Has President Obama finally picked a side in the education wars? Three prominent New Yorkers are worrying that he is at least leaning — and that it’s not in the right direction.
Deborah Meier, the respected small schools pioneer, said President Obama’s appointment of Arne Duncan as education secretary “leaves me sad.” Today, Diane Ravitch, the NYU historian and Meier’s blogging partner, described Duncan as “Margaret Spellings in drag.” “This is not change I can believe in,” she wrote in Politico. And on Saturday, Ann Cook, another small-school movement doyenne, said she is also concerned about Obama’s choice of Duncan.
All three women sympathize with the “Broader, Bolder” manifesto, which argues that schools alone cannot be expected to close the achievement gap and whose members are more suspicious of popular innovations such as charter schools and test-driven accountability systems. Schools Chancellor Joel Klein leads another camp, which strongly supports test-based accountability, the No Child Left Behind law, and charter schools. Klein’s Education Equality Project circulated a rival petition.
Obama made a point of not selecting a side in the debate. He chose two top education advisers, one from each camp. And he touted his chosen education secretary, Duncan, who had signed both petitions, as a pragmatist. But in the last few weeks, concerns about Duncan have begun to surface.
Cook’s remarks came at a panel discussion in the East Village, where she used a question and answer session to raise two concerns about Obama’s education policies. One was Duncan’s remarks at a press conference in Brooklyn last week in favor of testing. The other was the Obama administration’s support for adding funds for education data systems into the stimulus package.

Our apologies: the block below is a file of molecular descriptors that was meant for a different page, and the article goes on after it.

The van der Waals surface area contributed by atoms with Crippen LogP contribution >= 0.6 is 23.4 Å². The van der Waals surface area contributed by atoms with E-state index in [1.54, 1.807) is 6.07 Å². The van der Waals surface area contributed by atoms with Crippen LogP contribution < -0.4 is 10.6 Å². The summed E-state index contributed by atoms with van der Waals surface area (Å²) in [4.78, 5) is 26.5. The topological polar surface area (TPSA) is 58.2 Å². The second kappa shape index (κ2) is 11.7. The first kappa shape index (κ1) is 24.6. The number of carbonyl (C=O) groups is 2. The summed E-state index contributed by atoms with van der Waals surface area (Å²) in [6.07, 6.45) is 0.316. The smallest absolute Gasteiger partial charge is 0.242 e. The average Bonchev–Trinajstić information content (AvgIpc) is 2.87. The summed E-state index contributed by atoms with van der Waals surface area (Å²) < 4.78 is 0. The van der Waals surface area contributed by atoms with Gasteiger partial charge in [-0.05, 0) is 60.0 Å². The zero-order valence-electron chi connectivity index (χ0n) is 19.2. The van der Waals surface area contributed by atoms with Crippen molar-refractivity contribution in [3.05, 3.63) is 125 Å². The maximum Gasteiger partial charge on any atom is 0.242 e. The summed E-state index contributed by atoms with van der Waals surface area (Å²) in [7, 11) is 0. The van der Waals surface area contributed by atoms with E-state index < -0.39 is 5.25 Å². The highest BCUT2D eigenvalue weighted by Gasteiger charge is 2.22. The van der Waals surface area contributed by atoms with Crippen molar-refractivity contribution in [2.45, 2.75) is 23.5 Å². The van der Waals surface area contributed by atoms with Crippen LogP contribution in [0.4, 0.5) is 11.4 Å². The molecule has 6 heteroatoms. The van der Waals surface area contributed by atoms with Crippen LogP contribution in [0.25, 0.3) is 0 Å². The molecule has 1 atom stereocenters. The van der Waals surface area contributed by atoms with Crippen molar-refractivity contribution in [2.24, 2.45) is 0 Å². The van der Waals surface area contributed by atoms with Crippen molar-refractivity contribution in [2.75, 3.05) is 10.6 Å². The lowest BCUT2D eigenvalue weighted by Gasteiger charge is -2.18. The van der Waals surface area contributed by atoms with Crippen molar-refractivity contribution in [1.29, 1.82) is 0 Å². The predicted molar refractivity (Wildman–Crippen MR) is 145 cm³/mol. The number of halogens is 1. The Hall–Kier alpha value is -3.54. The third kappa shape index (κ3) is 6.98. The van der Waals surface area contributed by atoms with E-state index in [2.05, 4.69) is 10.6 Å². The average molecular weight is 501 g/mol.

The Obama administration has made other moves to signal this preference. Duncan selected the man I identified as a poster boy for the Klein camp, Jon Schnur, as his close adviser. He praised Klein on a trip to New York City last week. The administration also pushed for adding funds for programs favored by the group to the stimulus package. And a spokeswoman of the opposing group, the Stanford professor Linda Darling-Hammond, recently announced she will not join the administration.
In an interview just now, Cook said that her concerns don’t negate her support for Obama. To the contrary, she said, she feels compelled to voice her thoughts because she supports the president:
It’s easy when you’re dealing with somebody like Bush to sort of launch a campaign. But it’s equally important when people are so supportive of the president, which I am, to make sure that you don’t let things slide because you think he’s a good guy. It puts more of a responsibility on us to remain watchful. And that’s what we’re trying to do.
Meier also said she’s reserving judgment. “Maybe he’s ‘purple’?” she wrote, saying she’ll reserve final judgment until Duncan announces his staff.